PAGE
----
3D printing helps to accelerate construction of Gaudi's Sagrada Familia
- March 25, 2015
When it comes to the architectural wonders of the world, Antonio Gaudi’s Sagrada Familia immediately comes to mind. The Roman Catholic Church and UNESCO World Heritage Site is known worldwide for its unique blend of Gothic and curvilinear Art Nouveau forms, as well as for the incredible complexity of the interior and exterior elements, which have been described as “mathematical” and “space-aged,”despite having been conceived of in 1882.
Unfortunately, the Sagrada Familia is also known for being one of the longest active construction projects in the world—in the 133 years since building began, the Catalan community has yet to see it completed. But 3D printing technology is about to change all of that. According to the BBC, The Church Technical Office tasked with completing the century-old project has turned to the latest technological advancements in order to see the church completed within our lifetime.
At the time of Gaudi’s death in 1926, the church was only one quarter complete. Various architects and construction teams have since been attempting to finalize it based on Gaudi’s original designs, however this has proven to be a difficult task due to the architectural complexity of the forms, as well as the fact that Gaudi’s original writings, drawings and models were destroyed during the Spanish Civil War.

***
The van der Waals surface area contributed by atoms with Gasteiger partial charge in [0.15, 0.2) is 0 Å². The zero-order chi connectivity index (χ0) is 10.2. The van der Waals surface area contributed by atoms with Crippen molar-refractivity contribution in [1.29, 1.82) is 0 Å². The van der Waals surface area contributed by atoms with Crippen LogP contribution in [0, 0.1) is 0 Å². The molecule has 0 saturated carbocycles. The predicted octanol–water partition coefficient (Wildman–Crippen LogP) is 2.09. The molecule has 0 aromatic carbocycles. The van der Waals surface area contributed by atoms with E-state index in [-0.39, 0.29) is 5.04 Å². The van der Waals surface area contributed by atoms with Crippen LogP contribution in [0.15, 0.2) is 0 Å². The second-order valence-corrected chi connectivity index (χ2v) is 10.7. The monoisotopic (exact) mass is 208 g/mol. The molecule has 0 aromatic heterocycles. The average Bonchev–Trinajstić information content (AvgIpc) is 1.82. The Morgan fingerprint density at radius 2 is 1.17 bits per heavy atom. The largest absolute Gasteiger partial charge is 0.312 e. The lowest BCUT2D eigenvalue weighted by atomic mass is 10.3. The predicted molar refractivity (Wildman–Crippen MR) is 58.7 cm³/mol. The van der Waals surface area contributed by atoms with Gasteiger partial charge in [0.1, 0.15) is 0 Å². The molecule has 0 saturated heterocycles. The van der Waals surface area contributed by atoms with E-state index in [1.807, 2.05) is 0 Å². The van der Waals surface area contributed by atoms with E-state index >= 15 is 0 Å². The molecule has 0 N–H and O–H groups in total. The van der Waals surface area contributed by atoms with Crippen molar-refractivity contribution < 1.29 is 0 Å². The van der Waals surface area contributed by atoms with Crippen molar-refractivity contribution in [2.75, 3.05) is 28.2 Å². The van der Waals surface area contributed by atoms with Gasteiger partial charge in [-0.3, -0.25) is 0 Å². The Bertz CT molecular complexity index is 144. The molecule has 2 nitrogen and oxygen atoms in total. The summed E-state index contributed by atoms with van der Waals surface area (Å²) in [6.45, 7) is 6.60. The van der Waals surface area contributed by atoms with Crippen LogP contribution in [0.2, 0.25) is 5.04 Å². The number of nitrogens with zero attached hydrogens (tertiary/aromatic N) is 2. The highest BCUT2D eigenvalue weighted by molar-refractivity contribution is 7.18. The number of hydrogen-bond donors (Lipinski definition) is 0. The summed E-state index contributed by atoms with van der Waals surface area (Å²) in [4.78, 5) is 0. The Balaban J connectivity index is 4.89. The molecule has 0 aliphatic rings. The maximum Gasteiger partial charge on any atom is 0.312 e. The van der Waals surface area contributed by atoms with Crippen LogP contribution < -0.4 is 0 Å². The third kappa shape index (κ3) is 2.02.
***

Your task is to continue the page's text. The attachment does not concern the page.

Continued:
Before the advent of 3D printing, the project was carried out by creating handcrafted models, an expensive and labor-intensive process that seemed to have no end in sight. However, 14 years ago, the Church consortium’s technical studio invested in two ProJet Colour Jet Printing 3D printers which are allowing them to stay as true as possible to the original designs while working much more quickly and economically than ever before.
It takes about 12 hours to 3D print a modular prototype, which can be manipulated and re-finished post-printing. In addition to being able to produce models at a much faster rate, 3D printing allows for better accuracy, less material waste, fewer errors and the fabrication of functional parts, since the plaster-like material used during printing is similar to the one used to build the original models. And, since the project relies entirely on funding from private donations, the economical savings afforded by 3D printing are crucial.
The project that once seemed never-ending now has a completion date set for 2026—although given how quickly 3D printing technology is currently advancing, that date could potentially come sooner than expected.
Perhaps the most interesting aspect of the Segrada Familia’s 3D construction is the fact that since the very beginning, Antonio Gaudi was known as a visionary who was always willing to experiment with the latest technologies. According to the Church’s website, the original construction in 1882 was carried out in a very traditional way, however when Gaudi took over one year later, he was determined to take advantage of all the modern techniques available, such as railway tracks and cranes, to bring his complex vision to life. In this sense, it’s fair to say that were Gaudi still with us today, he would be the first to support 3D printing technology and the possibilities it brings to the worlds of architecture, art and design.
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ECC "Sokolniki", pavilion 2, 5-iy Luchevoy prosek, 7/1